How to Release Guilty Feelings

It was near the beginning of the school year and I had just reminded my then eight-year-old daughter to pack her dance clothes in her school bag. Obviously not thrilled with the request, she let out a big sigh and said, “Mom, why do I always have to pack my own bag? All of the other kids’ moms always pack their kids’ bags.”

Ah, the guilt trip. There was a time when her strategy might have worked. There was a time when my internal dialogue would have gone something like, “If I was a good mom, I would pack my kids’ bags like all the other moms do.” Then, I would have either made a mad dash to pack her school bag or, at the very least, beat myself up for the rest of the day for not being as good as all the other moms. But times have changed, baby, and if I’m packing any bags, it certainly won’t be to take a guilt trip!

Most of us have been on a guilt trip at one time or another. I’m not talking about guilt from breaking the law or committing a crime. I’m talking about the agony you feel when you can’t be there for your children, family, or partner. I’m talking about that “tied-up-in-knots” feeling you get when you have to say “no” to someone and “yes” to yourself. I’m talking about the self-imposed guilt that stems from not allowing yourself the right to be human.

If you’ve ever been gripped by guilt, here are two strategies from my book CALM: A Proven Four-Step Process Designed Specifically for Women Who Worry to help you move from feeling guilty to guilt-free.

Challenge Guilt-Trigger Words

Words like always and never are guilt-trigger words and they’re seldom accurate. My daughter’s response to my request was loaded with guilt-trigger words and I called her on it. I said, “I really doubt that all the other mothers always pack their kids’ bags. Besides, you don’t always pack your own bag.” Another guilt-trigger word to watch out for is the word “should.” This is a high-guilt word. For instance, there are many moms working outside of the home who feel guilty because they think they should be at home with the kids. Many stay-at-home moms feel guilty because they think they should be contributing to the family’s income. Many worn-out individuals feel guilty about relaxing because they think they should be busy working on something else. Can you see how much guilt a little word can create? To challenge guilt-trigger words, ask yourself:

  • Is the statement I’m hearing or the belief I’m holding 100 percent accurate? This question will help remind you to catch and correct guilt-trigger words, providing you with the perspective you need to free yourself from guilty feelings. Write down what you’re feeling guilty about and then circle each guilt-trigger word. Rewrite your feelings in a more accurate light, eliminating every guilt-trigger word.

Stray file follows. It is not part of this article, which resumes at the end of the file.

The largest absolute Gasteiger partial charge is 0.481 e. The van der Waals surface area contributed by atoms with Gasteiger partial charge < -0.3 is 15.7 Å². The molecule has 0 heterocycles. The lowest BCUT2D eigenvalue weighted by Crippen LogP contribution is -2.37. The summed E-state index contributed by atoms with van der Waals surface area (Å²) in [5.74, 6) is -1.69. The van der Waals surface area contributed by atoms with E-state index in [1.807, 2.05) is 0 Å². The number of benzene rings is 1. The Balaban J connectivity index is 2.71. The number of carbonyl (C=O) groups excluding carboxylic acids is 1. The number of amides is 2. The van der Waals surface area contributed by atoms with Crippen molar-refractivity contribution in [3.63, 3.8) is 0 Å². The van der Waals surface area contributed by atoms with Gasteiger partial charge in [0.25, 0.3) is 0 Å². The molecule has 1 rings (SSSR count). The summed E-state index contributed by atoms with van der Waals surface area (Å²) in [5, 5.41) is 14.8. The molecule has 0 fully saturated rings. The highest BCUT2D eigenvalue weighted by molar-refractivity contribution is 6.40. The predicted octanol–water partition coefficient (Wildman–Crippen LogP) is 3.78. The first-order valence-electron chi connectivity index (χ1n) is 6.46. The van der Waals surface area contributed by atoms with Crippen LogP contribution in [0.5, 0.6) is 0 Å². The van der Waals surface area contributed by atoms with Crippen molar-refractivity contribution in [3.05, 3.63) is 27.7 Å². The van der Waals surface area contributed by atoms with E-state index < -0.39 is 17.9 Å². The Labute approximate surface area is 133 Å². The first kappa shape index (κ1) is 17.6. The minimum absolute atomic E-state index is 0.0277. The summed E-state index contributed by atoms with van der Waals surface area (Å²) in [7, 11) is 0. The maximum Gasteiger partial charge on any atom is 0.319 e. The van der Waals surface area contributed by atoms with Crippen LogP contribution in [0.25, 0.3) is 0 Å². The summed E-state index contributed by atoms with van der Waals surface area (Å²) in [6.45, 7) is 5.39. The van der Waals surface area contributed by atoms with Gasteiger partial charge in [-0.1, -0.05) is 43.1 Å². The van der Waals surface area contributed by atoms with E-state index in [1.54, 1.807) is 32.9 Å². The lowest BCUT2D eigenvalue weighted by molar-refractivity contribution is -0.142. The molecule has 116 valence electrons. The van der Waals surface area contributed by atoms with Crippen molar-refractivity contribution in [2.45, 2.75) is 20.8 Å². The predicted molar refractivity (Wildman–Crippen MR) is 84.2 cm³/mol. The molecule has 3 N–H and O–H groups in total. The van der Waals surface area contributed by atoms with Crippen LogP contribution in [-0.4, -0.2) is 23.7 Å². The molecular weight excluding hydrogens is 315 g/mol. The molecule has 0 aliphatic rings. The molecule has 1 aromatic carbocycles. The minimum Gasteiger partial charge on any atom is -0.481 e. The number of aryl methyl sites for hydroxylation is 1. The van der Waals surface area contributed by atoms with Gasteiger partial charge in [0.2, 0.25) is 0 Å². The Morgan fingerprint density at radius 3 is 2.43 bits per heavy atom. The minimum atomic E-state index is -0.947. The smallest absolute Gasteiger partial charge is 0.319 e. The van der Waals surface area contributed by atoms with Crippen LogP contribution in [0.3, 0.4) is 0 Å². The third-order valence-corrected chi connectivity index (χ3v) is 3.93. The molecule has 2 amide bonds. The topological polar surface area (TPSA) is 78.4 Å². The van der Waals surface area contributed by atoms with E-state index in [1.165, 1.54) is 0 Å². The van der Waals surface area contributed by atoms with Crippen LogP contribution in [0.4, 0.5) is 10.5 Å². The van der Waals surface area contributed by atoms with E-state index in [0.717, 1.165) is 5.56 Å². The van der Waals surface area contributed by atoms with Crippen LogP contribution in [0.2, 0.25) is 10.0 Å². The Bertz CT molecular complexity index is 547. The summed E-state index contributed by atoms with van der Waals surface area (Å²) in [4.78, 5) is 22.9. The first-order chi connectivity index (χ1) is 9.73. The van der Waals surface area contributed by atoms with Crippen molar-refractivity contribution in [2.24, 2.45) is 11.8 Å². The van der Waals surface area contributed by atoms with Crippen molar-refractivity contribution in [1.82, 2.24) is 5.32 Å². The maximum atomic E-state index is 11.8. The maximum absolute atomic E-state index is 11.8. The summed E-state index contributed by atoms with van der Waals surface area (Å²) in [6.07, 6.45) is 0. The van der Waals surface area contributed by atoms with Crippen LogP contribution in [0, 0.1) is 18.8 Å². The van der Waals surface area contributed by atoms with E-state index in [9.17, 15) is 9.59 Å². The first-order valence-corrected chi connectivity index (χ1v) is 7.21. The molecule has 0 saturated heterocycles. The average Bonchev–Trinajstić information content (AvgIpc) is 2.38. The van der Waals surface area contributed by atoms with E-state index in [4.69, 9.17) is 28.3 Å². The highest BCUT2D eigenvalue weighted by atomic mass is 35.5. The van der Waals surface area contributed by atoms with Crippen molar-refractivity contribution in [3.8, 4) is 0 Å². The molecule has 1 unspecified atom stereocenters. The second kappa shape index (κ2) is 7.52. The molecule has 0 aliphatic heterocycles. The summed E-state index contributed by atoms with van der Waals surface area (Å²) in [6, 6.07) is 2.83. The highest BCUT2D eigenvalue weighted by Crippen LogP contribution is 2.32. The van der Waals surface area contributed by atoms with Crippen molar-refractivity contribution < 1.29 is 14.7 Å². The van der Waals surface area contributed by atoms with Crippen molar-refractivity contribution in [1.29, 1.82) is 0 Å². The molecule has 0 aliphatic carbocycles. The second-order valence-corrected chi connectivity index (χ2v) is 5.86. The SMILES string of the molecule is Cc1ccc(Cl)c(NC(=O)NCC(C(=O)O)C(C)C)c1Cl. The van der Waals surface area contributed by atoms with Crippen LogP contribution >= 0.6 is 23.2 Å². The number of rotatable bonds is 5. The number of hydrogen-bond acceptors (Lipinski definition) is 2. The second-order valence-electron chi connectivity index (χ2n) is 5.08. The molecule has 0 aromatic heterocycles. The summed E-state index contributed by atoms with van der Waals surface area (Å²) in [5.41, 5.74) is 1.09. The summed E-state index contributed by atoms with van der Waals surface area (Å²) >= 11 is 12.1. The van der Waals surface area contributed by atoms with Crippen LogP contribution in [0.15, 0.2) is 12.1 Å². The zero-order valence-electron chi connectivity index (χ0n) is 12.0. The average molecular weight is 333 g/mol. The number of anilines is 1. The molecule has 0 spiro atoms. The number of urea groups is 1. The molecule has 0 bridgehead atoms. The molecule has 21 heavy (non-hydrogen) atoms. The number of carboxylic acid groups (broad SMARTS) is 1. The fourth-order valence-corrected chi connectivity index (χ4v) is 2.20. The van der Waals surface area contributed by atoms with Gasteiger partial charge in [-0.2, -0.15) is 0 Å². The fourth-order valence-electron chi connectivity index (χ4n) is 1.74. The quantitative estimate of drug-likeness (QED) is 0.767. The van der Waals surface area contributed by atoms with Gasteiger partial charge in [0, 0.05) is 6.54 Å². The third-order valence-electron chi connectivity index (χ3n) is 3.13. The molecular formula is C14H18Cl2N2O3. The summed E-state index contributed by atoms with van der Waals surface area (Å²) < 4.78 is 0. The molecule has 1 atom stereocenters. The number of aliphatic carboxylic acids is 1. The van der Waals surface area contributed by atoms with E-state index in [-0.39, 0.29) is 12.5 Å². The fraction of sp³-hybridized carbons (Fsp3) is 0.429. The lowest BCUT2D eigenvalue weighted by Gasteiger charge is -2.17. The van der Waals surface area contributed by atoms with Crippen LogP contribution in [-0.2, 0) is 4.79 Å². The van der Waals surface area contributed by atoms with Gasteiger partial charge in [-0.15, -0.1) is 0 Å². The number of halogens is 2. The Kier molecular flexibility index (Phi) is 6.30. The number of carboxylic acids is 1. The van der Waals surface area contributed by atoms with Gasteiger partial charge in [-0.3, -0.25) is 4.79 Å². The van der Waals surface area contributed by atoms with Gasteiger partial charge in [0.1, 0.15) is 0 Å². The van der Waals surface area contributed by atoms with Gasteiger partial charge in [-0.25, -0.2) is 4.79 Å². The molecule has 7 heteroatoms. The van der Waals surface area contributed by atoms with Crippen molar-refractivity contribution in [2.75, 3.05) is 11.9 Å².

Release Self-Judgment

Guilt stems from judging your choices as good or bad. When we think we’ve made a bad choice, we feel guilty. The trouble is that life isn’t black or white. There are many shades of gray, so it’s not as simple as “good or bad.” To release self-judgment, ask yourself a more sophisticated set of questions. Here are two for you to try:

  • Am I doing the best I can? So you’re feeling guilty that you had to work late, that the house isn’t as clean as you think it should be; that the grass hasn’t been cut; that you ate that bag of popcorn at the movie theatre; or that you were short with the kids at breakfast. There is no use beating yourself up over it. What’s done is done. Nobody’s perfect. Don’t demand perfection from yourself. You can only do your best. Try your best and let go of the rest.
  • Is what I’m doing appropriate in this situation? Was it appropriate for me to have my daughter pack her school bag? Of course it was. In fact, it was more than appropriate; it taught her about responsibility and contributing to the family.

Is it appropriate to order dinner in instead of making it yourself when you have to work late? Of course it is. Is it appropriate for you to take time to relax when you’re feeling worn out, even if there are e-mails to be answered and phone calls to be returned? Of course it is. In fact, when you take time to recharge your batteries, you’ll discover you’re more productive than you are when you push yourself to exhaustion.

However, there may be times when you ask yourself those two questions and your response might be that what you are doing isn’t appropriate or that you’re not doing your best. Should you feel guilty then? Absolutely not. Guilt is not productive, but creating an action plan is. An action plan is your list of strategies for making positive changes, resolving problems, and learning from past mistakes. (More on creating your own action plan in CALM.)

Freedom from guilt is freedom to live. It’s freedom to take chances, make mistakes, and experience inner peace. It’s a freedom you deserve and it all begins with one small shift in the questions you ask yourself each and every day. If you’ve been feeling guilty, change your questions. Ask yourself: Is the statement I’m hearing or the belief I’m holding 100 percent accurate? Am I doing the best I can? Is what I’m doing appropriate in this situation? What actions can I take to make this situation more favorable? What did I learn from this and what will I do differently next time? Try it yourself. You’ll be amazed at how simple shifts in the questions you ask yourself help you become guilt-free.